Kind Regards,

SMJ

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Dont know if this is any use or anyone can add any info but i have a n mic which list John J Clark 204605 12th Liverpool Regt and the R.D.C number 94200, medal roll lists served abroad 3/12/17 to 14/4/18 so presume he would have served with the RDC after his return home 14/4/1918, why this is i have no idea ???

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Hi Simon,

In my collection I have a MSM for the RDC. Awarded to 17975 to CSM Joseph Wood he was with 454th Coy. stationed in Cork. His MSM is actually awarded for Ireland. He was aged 52 when he died in Cork and was buried in Manchester. The RDC were used in Ireland at the Docks, Prison duties and I have found evidence of 'body guards' to Crown subjects sent to Ireland, eg Judges and in one case an Executioner.

Pity no real 'history' or documents exist.

Regards,

Simon

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Dont know if this is any use or anyone can add any info but i have a n mic which list John J Clark 204605 12th Liverpool Regt and the R.D.C number 94200, medal roll lists served abroad 3/12/17 to 14/4/18 so presume he would have served with the RDC after his return home 14/4/1918, why this is i have no idea ???

Sounds like he may well have been wounded/sick and not fit enough to serve further overseas and was discharged into, or joined shortly after, the RDC. What was the discharge reason and date? Also, were his medals awarded as RDC? Does his MiC show him as being entitled to the Silver War Badge?

Kind Regards,

SMJ

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Hi Simon,

In my collection I have a MSM for the RDC. Awarded to 17975 to CSM Joseph Wood he was with 454th Coy. stationed in Cork. His MSM is actually awarded for Ireland. He was aged 52 when he died in Cork and was buried in Manchester. The RDC were used in Ireland at the Docks, Prison duties and I have found evidence of 'body guards' to Crown subjects sent to Ireland, eg Judges and in one case an Executioner.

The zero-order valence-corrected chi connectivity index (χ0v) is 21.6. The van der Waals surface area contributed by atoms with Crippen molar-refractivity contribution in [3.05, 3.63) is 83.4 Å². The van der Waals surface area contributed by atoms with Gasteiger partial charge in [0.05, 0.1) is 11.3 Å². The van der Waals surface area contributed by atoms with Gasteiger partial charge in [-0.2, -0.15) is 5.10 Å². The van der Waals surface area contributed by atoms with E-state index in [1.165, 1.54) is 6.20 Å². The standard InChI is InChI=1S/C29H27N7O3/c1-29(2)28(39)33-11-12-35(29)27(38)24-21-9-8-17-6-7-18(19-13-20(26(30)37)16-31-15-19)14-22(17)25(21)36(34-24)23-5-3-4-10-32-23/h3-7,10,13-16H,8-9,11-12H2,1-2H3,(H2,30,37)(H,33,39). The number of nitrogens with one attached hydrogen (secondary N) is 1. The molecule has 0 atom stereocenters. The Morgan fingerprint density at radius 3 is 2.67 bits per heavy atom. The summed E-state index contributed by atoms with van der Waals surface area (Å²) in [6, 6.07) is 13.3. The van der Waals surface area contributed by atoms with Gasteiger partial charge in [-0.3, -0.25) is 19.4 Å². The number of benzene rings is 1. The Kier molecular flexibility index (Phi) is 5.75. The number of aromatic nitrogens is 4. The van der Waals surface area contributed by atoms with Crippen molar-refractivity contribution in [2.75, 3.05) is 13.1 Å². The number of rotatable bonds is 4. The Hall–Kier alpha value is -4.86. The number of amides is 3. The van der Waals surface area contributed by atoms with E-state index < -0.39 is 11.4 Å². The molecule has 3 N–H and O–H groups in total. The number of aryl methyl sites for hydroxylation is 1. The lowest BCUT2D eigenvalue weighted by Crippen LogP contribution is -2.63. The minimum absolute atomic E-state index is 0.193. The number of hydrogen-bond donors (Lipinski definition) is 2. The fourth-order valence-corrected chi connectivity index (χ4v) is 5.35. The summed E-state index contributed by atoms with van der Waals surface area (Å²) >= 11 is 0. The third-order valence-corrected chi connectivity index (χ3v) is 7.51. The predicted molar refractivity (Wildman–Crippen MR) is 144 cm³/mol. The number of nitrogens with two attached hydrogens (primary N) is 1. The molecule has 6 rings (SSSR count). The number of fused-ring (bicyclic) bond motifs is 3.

Pity no real 'history' or documents exist.

Regards,

Simon

'lo Simon,

That's useful information. Thanks for posting. I'm interested to note the Coy number. The maximum allocated was 350 in the ACI. Is that a typo?

Kind Regards,

SMJ

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'lo Simon,

That's useful information. Thanks for posting. I'm interested to note the Coy number. The maximum allocated was 350 in the ACI. Is that a typo?

Kind Regards,

SMJ

Hi Simon,

I have it in triplicate:- its states 454 Coy on his MSM card, LG for MSM and CWGC Certificate. I wish I knew more about their involvement in Ireland, but have very little information. I also believe a 465 Coy also existed in Ireland in 1919.

Kind regards,

Simon

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  • 1 month later...

I have just come across a reference to someone who is down as being in the Royal defence Corps, after serving in the 4th Dorsets, (another slightly mysterious unit). He appears to be a prison guard. Who were they please?

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Thanks Doug. That explains the RDF nicely. 4th Dorsets look as if they might have been changed into 2nd Dorsets, (Home Service), but I am not entirely sure of this. This man by the way was born in 1865, so he was certainly quite old (relatively speaking)!

Anthony